HOUSTON (AP) — Abdul Wasi Safi kept documents detailing his time as an Afghan soldier who worked with the US military close to him as he made the months-long treacherous journey from Brazil to the US-Mexico border.
He fled Afghanistan fearing retribution from the Taliban after the Americans withdrew in August 2021 and hoped the documents would give him asylum in the US. Despite the dense jungle, raging rivers and beatings, he kept these documents safe.
But after crossing the US-Mexico border near Eagle Pass, Texas, in September, Wasi Safi was arrested on federal immigration charges. He remains in a detention center in Eden, Texas, and fears his asylum application may be denied.
Wasya Safi’s brother, lawyers, military organizations and a bipartisan group of lawmakers working to free him say his case shows how the chaotic US troop withdrawal continues to hurt Afghan citizens who helped the US but were left behind.
“He tried his best to keep these certificates in the hope that as soon as he… presented the relevant documents at the southern border… he would be warmly welcomed and his merits would be appreciated and recognized,” said Sami-ullah Safi, his brother.
If sent back to Afghanistan, he could be killed by the Taliban, who have killed more than 100 Afghan officials and security forces since they came to power, according to a United Nations report.
“Honestly, it’s just embarrassing that we feel this way about people who helped protect our country,” said Jennifer Cervantes, one of Vasya Safi’s immigration lawyers.
Wasi Safi, 27, was an intelligence officer with the Afghan National Security Forces, providing US forces with information about terrorists, said Sami-ullah Safi, 29, who went by the pseudonym Sami.
Sami Safi has been an interpreter for the US military since 2010, which makes him eligible for a special immigration visa for interpreters and others paid by the US government. The visa allowed him to move to Houston in 2015.
But Vasi Safi was not eligible for this visa because he did not work directly in the US.
When American troops withdrew from Afghanistan, Wasi Safi went into hiding and learned that his friends in the Afghan army had been killed by the Taliban.
He was able to get a visa to Brazil and went there in 2022. But he realized it wasn’t much safer, as he and other migrants were beaten and robbed by gangs.
In the summer of 2022, Vasi Safi began his journey to the United States.
As he crossed a huge river in the Darien Gorge, an imposing and dangerous stretch of dense jungle between Colombia and Panama, Wasi Safi held a pack of documents over his head to keep them from getting wet.
According to his brother, when the police in Guatemala tried to extort money from him and took his backpack, Wasi Safi endured their beatings until his documents were returned to him.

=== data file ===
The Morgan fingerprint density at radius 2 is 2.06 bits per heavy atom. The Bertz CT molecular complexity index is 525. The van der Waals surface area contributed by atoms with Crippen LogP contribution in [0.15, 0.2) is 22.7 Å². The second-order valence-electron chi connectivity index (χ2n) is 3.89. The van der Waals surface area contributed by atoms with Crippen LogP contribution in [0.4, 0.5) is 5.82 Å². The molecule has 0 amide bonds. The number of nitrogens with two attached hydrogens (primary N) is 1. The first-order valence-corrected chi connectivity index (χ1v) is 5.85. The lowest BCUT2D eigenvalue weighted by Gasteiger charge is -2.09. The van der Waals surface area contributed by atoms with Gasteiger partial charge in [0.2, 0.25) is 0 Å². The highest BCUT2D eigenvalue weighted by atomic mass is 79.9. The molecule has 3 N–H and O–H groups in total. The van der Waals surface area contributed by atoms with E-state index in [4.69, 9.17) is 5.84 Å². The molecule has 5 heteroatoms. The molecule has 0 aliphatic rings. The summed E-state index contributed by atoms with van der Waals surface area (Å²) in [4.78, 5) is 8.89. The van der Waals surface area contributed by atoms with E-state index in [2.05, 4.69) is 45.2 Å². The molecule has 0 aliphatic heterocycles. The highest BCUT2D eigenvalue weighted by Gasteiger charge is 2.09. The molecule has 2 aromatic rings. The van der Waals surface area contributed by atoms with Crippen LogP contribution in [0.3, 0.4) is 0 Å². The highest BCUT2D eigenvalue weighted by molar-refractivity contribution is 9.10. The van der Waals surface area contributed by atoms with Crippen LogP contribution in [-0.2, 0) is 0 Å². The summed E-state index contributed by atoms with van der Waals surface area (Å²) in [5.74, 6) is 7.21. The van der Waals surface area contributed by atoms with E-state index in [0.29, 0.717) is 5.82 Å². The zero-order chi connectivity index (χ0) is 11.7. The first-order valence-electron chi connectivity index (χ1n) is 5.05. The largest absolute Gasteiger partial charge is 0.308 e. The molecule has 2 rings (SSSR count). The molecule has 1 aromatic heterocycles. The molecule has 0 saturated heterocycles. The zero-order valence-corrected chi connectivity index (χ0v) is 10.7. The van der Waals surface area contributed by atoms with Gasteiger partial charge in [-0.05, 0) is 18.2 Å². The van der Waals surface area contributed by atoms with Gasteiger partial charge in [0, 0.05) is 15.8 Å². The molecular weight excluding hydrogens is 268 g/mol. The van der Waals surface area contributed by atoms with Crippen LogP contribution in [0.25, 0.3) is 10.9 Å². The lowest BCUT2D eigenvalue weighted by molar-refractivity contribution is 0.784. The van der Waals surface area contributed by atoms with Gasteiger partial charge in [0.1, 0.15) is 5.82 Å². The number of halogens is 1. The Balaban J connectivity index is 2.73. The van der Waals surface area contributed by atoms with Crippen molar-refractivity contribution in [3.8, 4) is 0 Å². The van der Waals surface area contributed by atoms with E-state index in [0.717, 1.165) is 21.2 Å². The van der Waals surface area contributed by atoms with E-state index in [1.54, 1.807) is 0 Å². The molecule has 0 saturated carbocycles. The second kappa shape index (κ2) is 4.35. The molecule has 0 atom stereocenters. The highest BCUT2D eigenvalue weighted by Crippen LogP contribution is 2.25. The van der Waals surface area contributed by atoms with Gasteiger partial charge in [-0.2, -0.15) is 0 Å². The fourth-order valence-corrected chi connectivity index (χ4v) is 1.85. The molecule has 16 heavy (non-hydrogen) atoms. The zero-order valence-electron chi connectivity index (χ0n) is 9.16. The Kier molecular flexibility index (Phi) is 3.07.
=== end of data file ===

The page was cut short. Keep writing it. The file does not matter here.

On the way, Vasi Safi received serious injuries from beatings, including damaged front teeth and hearing loss in his right ear. Zachary Fertitta, one of his criminal defense lawyers, said Wasi Safi did not receive proper medical care while in custody. The GoFundMe page has been set up to help pay for medical care should it be released.
Sami Safi said his brother became disillusioned after being detained, believing that the documents he thought were supposed to save him were useless.
But Fertitta said those documents show that “he is clearly an ally, trained with our troops, worked with our troops.”
Rep. Sheila Jackson Lee, a Democrat from Houston, sent a letter to President Joe Biden last week asking him to pardon Wasya Safi on immigration-related charges. On Thursday, she said his papers show he was “a man who clearly loved this country … and was prepared to die for this country.”
Republican Congressmen Dan Crenshaw of Texas and Michael Waltz of Florida, as well as more than 20 veterans’ groups, have also called for Wasya Safi’s release while his asylum application is pending.
The White House declined to comment on Friday, redirecting questions to the Justice Department and US Customs and Border Protection. The U.S. Attorney’s Office for the Western District of Texas, which is handling his case with the Justice Department, as well as the Customs and Border Protection Service, did not immediately respond to emails asking for comment.
During a press conference on Tuesday, US Air Force Pentagon spokesman Brig. General Patrick Ryder said he could not comment on the Wasya Safi case, but the Defense Department “supports any effort we can make to ensure proper care” for the country’s Afghan allies.
Fertitta said Vasya Safi’s criminal case must first be decided before his asylum application can be considered, and he hopes the decision will not include a conviction that could jeopardize the asylum claim.
Nearly 76,000 Afghans who have worked with US soldiers since 2001 as translators, interpreters and partners have arrived in the US on military planes after their chaotic withdrawal from Afghanistan. But their immigration status remains unclear after Congress failed to pass a proposed law, the Afghanistan Settlement Act, that would strengthen their legal residence status.
Fertitta said the Wasi Safi case highlights the country’s “broken immigration system” and her failure to help Afghan allies.
“All these things are colliding at our border, and it is very difficult to solve this problem,” said Fertitta.
Sami Safi said he was still hopeful.
“I hope that President Biden and those with authority over this case will take action and save his life. He has made enough sacrifices for this country. My whole family has sacrificed this country,” he said.
Associated Press contributor Aamer Madhani of Washington contributed to this report.
Follow Juan A. Lozano on Twitter: twitter.com/juanlozano70